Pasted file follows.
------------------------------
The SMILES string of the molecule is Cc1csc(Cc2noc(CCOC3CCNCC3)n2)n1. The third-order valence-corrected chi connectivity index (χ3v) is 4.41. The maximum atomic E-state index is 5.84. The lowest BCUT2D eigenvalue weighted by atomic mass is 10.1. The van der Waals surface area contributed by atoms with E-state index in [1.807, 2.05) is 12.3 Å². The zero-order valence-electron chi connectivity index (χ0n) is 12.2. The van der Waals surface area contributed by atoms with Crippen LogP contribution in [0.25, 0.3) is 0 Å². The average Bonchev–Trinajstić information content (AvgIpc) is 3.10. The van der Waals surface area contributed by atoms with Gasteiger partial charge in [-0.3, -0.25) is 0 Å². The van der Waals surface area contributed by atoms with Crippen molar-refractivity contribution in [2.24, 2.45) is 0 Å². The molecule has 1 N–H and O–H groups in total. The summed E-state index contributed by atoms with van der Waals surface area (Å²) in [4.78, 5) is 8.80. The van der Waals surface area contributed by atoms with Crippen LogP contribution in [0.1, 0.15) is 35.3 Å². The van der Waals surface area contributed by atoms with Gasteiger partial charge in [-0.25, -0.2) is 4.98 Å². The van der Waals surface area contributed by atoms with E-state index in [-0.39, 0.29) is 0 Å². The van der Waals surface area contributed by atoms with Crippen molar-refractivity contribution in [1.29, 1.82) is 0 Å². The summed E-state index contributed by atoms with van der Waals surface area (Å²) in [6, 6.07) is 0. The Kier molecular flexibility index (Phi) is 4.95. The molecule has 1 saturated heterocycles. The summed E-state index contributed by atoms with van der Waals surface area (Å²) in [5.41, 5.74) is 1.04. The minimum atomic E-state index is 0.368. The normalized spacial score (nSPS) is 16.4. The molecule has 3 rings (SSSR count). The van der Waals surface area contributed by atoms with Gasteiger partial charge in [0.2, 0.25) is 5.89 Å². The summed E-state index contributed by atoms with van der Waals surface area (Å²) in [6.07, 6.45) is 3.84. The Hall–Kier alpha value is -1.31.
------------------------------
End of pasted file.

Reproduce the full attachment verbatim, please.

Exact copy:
The SMILES string of the molecule is Cc1csc(Cc2noc(CCOC3CCNCC3)n2)n1. The third-order valence-corrected chi connectivity index (χ3v) is 4.41. The maximum atomic E-state index is 5.84. The lowest BCUT2D eigenvalue weighted by atomic mass is 10.1. The van der Waals surface area contributed by atoms with E-state index in [1.807, 2.05) is 12.3 Å². The zero-order valence-electron chi connectivity index (χ0n) is 12.2. The van der Waals surface area contributed by atoms with Crippen LogP contribution in [0.25, 0.3) is 0 Å². The average Bonchev–Trinajstić information content (AvgIpc) is 3.10. The van der Waals surface area contributed by atoms with Gasteiger partial charge in [-0.3, -0.25) is 0 Å². The van der Waals surface area contributed by atoms with Crippen molar-refractivity contribution in [2.24, 2.45) is 0 Å². The molecule has 1 N–H and O–H groups in total. The summed E-state index contributed by atoms with van der Waals surface area (Å²) in [4.78, 5) is 8.80. The van der Waals surface area contributed by atoms with Crippen LogP contribution in [0.1, 0.15) is 35.3 Å². The van der Waals surface area contributed by atoms with Gasteiger partial charge in [-0.25, -0.2) is 4.98 Å². The van der Waals surface area contributed by atoms with E-state index in [-0.39, 0.29) is 0 Å². The van der Waals surface area contributed by atoms with Crippen molar-refractivity contribution in [1.29, 1.82) is 0 Å². The summed E-state index contributed by atoms with van der Waals surface area (Å²) in [6, 6.07) is 0. The Kier molecular flexibility index (Phi) is 4.95. The molecule has 1 saturated heterocycles. The summed E-state index contributed by atoms with van der Waals surface area (Å²) in [5.41, 5.74) is 1.04. The minimum atomic E-state index is 0.368. The normalized spacial score (nSPS) is 16.4. The molecule has 3 rings (SSSR count). The van der Waals surface area contributed by atoms with Gasteiger partial charge in [0.2, 0.25) is 5.89 Å². The summed E-state index contributed by atoms with van der Waals surface area (Å²) in [6.07, 6.45) is 3.84. The Hall–Kier alpha value is -1.31.